Case Study 16: Coke and Pepsi
1. Identify the ongoing issues in this case with respect to issues management, crisis management, global business ethics, and stakeholder management. Rank order these in terms of their priorities for Coca-Cola and for PepsiCo.
Number 1 Priority: The major global business ethics I found in this case study was the whole issue with excessive water usage in their companies as well as the pollution of the water. The book explains that water is very sacred in India. Even though India has some of the worse/polluted water in the world, it still carries a very large significance to Indians. Just because they have poor sewage, pollution, and pesticide use, that doesn’t mean that we can just bring an American company into India and make their water worse. These companies should have done their research and found that water is extremely sacred to them and these problems never would have risen. That is why it is so important for businesses to have cultural knowledge about the countries they enter because something that is not important to us may be the most important thing to another country.
Number 2 Priority: Both Coca-Cola and PepsiCo dealt with this crisis very poorly this first time. Instead of taking action and accepting the fact that they were in the wrong, they choose to deny the allegations of CSE and IRC through the media. They should have explained to their customers the problem, why it happened, what they were going to do to fix it, and keep their customers informed of the progress. They did not do these steps but rather, they conducted their own tests within their companies and came to the conclusion that their drinks met demanding European standards. The two companies also tried to play the blame game and explain that other companies in India had high levels of pesticides as well. This is not the correct way to go about the crisis, Coca-Cola and PepsiCo. needed to take responsibility for their actions and explain to their customers that the issue was being taking care of instead of denying it and throwing other companies under the bus. In 2006, issues were still arising but this time the two companies responded much better to the allegations from CSE and IRC. Coca-Cola hired researchers to talk to customers to find out what exactly the allegations were. They created a TV commercial with a famous Indian celebrity where he told the people that the product was safe and that they could go to the company and see for themselves. Over 4,000 customers did just that and took a tour of the company. This proved that they have nothing to hide which was very persuasive. Pepsi’s response was similar to Coca-Cola in which they went straight to the media as well. Their commercials featured the PepsiCo. president walking through a laboratory. Pepsi also increased its efforts to cut down on their water usage.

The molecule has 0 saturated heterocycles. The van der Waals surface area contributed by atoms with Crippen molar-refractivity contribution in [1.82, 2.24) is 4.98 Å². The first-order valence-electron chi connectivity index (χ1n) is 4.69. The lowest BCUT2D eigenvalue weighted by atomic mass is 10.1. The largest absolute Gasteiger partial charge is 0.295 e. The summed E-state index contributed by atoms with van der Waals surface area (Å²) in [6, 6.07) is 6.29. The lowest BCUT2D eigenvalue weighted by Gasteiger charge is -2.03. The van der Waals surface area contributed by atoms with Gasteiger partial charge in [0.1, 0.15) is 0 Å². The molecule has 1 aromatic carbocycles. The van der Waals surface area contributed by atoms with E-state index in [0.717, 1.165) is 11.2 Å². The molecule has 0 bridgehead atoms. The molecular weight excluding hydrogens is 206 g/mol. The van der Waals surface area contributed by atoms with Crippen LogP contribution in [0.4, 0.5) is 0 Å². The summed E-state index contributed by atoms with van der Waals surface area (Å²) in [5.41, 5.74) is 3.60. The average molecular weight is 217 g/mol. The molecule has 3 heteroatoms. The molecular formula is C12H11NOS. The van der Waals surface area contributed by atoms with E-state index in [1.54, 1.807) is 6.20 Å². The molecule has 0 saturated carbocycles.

Number 3 Priority: In terms of stakeholder management, the company was not really at the best interest of their customers. They clearly were putting pesticides in their soft drinks that were over the legal amount in India. When they were accused of this, the two companies denied it and ran their own tests within the company to “prove” that they were innocent. They should have allowed another subject to come in and test their products because obviously that’s a bias opinion. This also shows that at first they were not trying to do anything to improve their company. They just wanted to do what was best for them which was sell their product and make more money. They did not care about the pesticides or the sacred water they were overusing and polluting. If any business wants to be successful they need to put their customers first and their company second.
Number 4 Priority: The issue management that began to arise with Coca-Cola and Pepsi in 2003 is that it is extremely difficult to go into another country and sell a product. Every country and culture is different across the World and not all...
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